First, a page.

8. Mr Efficiency
    Joined: Oct 2010
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    Mr Efficiency Senior Member

    If you have batteries on board, a water ballast arrangement like bajansailor suggests, appears the obvious solution, with a switch connected to a bilge pump in each side tank. Easy enough to set up with valves so the water can't transfer from one side to another unless pumped.
     
  9. PeterCC
    Joined: Feb 22, 2021
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    Location: Cape Cod. Ma

    PeterCC Junior Member

    @tlouth7 - i ASSUME you mean fixed ballast as low as it will go ... likely to either side of the keel/CB trunk. I'm liking that idea as a first step. I though about this but dismissed it as having not a lot of direct impact on righting moment ... wasn't thinking so much about submerging chines a bit more.. will also help a bit with momentum. I have had this 'single handed stability " discussion with other owners, but very few sail it single handed and there is NO problem with at least one more person on board.

    @gonzo - most do have at least one set of jiffy reef points ...i have two sets.

    @Mr Efficiency - the water ballast system seems like a big reliability risk . So many points of possible failure (bad switch, weak battery, failed pump, human error :) with a big down side if you end up with a couple of cuFt (62 lbs/cuft) water on the lee side. Seems like it would be prudent to have a manual backup pump and/or some way of manually dumping.Then there is the issue of where to fit tanks that need to hold a couple of cuFt - a 6"x6" tank would need to be 6-8ft long

    Do they make tanks/bags for this purpose? I can see where a DIY tank would undoubtedly end up leaking and/or take a fair amount of time to construct in a workman like fashion.Seems like by the time you are done it would end up costing more in time and money than a new fin and bulb.
     
  10. bajansailor
    Joined: Oct 2007
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    bajansailor Marine Surveyor

    Would it be feasible to maybe bolt a couple of lead bars to the bottom of the daggerboard, one of each side?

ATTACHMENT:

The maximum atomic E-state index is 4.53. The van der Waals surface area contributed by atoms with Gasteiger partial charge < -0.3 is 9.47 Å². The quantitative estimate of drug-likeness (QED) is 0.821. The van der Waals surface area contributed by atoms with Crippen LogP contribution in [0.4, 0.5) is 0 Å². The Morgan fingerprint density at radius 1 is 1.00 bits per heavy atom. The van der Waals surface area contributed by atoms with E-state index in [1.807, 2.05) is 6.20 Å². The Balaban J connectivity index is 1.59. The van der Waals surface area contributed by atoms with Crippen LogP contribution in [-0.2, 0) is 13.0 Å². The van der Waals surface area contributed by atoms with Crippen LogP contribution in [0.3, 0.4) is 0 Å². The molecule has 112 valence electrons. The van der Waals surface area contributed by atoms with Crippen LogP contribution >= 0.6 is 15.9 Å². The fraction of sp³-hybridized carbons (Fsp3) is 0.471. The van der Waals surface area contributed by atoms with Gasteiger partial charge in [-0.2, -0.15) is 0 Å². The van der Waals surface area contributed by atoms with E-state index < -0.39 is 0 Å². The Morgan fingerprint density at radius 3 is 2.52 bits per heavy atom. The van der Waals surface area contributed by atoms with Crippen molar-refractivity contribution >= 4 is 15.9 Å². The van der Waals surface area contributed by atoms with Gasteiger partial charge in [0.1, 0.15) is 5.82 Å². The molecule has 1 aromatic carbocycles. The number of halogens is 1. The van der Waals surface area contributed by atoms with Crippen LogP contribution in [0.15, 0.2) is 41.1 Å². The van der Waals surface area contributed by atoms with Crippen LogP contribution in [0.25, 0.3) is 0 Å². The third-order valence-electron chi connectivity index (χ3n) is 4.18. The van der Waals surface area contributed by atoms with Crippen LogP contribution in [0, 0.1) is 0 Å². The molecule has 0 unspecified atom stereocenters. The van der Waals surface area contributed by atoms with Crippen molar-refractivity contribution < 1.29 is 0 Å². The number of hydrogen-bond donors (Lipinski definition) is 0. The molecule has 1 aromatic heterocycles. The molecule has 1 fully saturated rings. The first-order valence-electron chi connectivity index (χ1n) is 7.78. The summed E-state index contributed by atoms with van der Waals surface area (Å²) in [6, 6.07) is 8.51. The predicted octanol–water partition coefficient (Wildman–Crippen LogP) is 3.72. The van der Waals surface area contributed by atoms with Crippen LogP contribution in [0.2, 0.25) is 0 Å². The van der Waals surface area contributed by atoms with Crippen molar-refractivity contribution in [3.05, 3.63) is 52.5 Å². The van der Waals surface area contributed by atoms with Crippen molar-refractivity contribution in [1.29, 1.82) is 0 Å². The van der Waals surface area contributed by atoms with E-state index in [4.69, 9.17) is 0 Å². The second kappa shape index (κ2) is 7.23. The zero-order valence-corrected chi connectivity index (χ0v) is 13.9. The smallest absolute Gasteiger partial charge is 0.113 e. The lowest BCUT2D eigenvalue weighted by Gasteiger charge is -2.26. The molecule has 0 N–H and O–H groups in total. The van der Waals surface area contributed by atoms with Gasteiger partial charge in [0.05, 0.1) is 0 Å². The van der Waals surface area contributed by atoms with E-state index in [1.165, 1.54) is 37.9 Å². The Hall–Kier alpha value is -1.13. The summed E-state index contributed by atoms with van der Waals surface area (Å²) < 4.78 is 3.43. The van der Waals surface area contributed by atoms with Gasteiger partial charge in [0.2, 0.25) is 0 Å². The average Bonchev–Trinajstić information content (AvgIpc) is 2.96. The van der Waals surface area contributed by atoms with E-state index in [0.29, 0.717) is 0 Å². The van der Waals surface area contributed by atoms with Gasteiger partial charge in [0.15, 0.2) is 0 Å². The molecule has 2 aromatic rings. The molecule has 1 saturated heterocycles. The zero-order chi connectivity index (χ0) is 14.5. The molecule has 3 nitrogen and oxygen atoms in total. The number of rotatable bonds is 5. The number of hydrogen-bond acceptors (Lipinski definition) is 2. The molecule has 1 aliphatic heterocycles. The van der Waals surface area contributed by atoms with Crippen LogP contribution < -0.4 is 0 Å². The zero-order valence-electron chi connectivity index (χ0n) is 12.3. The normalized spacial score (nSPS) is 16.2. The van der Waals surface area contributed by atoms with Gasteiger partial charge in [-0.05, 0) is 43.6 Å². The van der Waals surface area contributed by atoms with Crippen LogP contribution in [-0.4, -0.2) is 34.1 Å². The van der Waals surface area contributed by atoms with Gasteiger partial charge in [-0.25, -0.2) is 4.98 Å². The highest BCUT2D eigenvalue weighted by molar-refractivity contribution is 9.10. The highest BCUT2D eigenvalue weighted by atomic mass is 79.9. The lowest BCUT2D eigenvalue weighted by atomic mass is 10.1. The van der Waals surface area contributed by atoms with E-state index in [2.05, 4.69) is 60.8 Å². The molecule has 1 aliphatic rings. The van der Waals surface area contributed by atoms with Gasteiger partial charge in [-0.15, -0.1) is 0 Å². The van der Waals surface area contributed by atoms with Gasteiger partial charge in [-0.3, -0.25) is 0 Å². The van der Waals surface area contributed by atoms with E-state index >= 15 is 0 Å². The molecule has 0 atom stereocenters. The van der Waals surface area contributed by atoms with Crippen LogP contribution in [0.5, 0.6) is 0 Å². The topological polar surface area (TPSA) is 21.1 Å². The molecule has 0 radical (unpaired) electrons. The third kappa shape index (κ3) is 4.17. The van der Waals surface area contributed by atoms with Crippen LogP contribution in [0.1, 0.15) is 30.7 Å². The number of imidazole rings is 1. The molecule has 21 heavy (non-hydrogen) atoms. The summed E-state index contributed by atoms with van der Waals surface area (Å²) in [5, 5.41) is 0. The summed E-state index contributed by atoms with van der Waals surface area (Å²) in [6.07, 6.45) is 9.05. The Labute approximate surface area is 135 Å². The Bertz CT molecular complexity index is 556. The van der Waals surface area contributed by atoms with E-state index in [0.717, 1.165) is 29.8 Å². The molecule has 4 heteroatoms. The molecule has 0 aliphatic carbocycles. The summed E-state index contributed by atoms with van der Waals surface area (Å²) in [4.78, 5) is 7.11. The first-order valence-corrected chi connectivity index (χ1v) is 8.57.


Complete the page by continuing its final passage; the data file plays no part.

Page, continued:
By being so low they would have a good positive effect there?
     
  11. gonzo
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    gonzo Senior Member

    If you don't want to reef down to get better control, the solution is to hike further out. You can either have a hiking board or a trapeze.
     
  12. Howlandwoodworks
    Joined: Sep 2018
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    Howlandwoodworks Member

    I think gonzo has the best solution. Reefing would safe. cheep, wise. and DYI.
     
  13. PeterCC
    Joined: Feb 22, 2021
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    PeterCC Junior Member

    @bajan - yes, but the you put more load on the winch...and the crew member who has to crank the winch:) It's already quit a chore with the 300 lb stock daggerboard. My thought on a workaround for this was to replace the cast iron daggerboard with a lighter but equally strong material and put all the saved weight in a torpedo shaped bulb. If the experiment failed i could easily revert to the stock daggerboard and maybe use the lead as fixed ballast per @tlouth7 Other people have lightened the daggerboard by cutting material out of the daggerboard to save weight ....but disinclined since it's hard to judge what the affect it will have on the integrity of the daggerboard and it's not straightforward to undo.

    This is a good discussion and gotten me to think a bit harder about ways to mitigate the problem and consider other things like the effect of a displacement change as usual every solution has it's plusses and minuses. I've read up a bit more on water ballast that you and @Mr Efficiency mentioned and not feeling quite as negative about it.
     
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  14. Mr Efficiency
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    Mr Efficiency Senior Member

    I wouldn't be too worried about a bilge pump failing, if one did and you couldn't equalise the tanks, the solution would be to have a connecting hose with a stop valve on it, that is otherwise always closed, open it till they equalize, then close again. A bit of plumbing, but if you are going to worry about a switch failing, get a good waterproof one. With decent sized bilge pumps, transfer would be rapid, but the tank shape would need a little thought, so you get little residue left in a tank you want emptied.
     

  15. tlouth7
    Joined: Jun 2013
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    tlouth7 Senior Member

    Yes something heavy (some old chain could work) as low down as possible inside the boat. Around the daggerboard trunk sounds ideal.

    I wouldn't add anything to the daggerboard itself - firstly you will mess with the hydrodynamics which could have a surprisingly big impact, and secondly you will be subjecting the board and the trunk to vastly bigger loads than they are designed for. In the worst case this could compromise the integrity of your hull if the trunk moves.

    One thing that hasn't been mentioned is that old, baggy sails will tend to accentuate this issue.